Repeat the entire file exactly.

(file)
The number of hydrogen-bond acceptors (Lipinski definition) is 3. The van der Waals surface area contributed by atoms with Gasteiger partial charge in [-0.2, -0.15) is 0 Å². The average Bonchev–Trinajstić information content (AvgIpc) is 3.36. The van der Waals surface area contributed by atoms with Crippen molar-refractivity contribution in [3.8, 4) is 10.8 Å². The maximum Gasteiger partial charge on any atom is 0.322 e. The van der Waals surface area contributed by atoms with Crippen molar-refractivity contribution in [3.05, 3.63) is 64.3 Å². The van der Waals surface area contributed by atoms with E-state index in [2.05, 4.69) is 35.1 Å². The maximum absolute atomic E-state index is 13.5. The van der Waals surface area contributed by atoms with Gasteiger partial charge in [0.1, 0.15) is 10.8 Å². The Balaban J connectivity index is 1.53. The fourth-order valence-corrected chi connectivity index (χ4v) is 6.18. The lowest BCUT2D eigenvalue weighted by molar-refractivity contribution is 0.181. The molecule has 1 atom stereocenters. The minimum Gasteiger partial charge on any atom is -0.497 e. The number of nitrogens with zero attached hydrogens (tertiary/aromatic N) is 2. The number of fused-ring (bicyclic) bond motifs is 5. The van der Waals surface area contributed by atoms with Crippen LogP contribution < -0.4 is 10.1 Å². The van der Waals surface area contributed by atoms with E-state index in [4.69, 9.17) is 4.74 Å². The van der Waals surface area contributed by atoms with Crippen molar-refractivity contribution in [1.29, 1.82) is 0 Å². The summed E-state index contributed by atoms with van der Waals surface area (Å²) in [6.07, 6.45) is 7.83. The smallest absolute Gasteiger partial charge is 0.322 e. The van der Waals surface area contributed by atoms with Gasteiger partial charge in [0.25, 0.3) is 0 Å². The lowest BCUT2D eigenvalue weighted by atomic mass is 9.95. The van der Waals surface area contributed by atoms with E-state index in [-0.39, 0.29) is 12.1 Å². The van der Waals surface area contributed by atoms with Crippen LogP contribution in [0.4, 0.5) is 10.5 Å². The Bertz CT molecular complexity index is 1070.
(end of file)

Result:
The number of hydrogen-bond acceptors (Lipinski definition) is 3. The van der Waals surface area contributed by atoms with Gasteiger partial charge in [-0.2, -0.15) is 0 Å². The average Bonchev–Trinajstić information content (AvgIpc) is 3.36. The van der Waals surface area contributed by atoms with Crippen molar-refractivity contribution in [3.8, 4) is 10.8 Å². The maximum Gasteiger partial charge on any atom is 0.322 e. The van der Waals surface area contributed by atoms with Crippen molar-refractivity contribution in [3.05, 3.63) is 64.3 Å². The van der Waals surface area contributed by atoms with E-state index in [2.05, 4.69) is 35.1 Å². The maximum absolute atomic E-state index is 13.5. The van der Waals surface area contributed by atoms with Gasteiger partial charge in [0.1, 0.15) is 10.8 Å². The Balaban J connectivity index is 1.53. The fourth-order valence-corrected chi connectivity index (χ4v) is 6.18. The lowest BCUT2D eigenvalue weighted by molar-refractivity contribution is 0.181. The molecule has 1 atom stereocenters. The minimum Gasteiger partial charge on any atom is -0.497 e. The number of nitrogens with zero attached hydrogens (tertiary/aromatic N) is 2. The number of fused-ring (bicyclic) bond motifs is 5. The van der Waals surface area contributed by atoms with Crippen LogP contribution < -0.4 is 10.1 Å². The van der Waals surface area contributed by atoms with E-state index in [4.69, 9.17) is 4.74 Å². The van der Waals surface area contributed by atoms with Crippen molar-refractivity contribution in [1.29, 1.82) is 0 Å². The summed E-state index contributed by atoms with van der Waals surface area (Å²) in [6.07, 6.45) is 7.83. The smallest absolute Gasteiger partial charge is 0.322 e. The van der Waals surface area contributed by atoms with Gasteiger partial charge in [0.25, 0.3) is 0 Å². The lowest BCUT2D eigenvalue weighted by atomic mass is 9.95. The van der Waals surface area contributed by atoms with E-state index in [-0.39, 0.29) is 12.1 Å². The van der Waals surface area contributed by atoms with Crippen LogP contribution in [0.4, 0.5) is 10.5 Å². The Bertz CT molecular complexity index is 1070.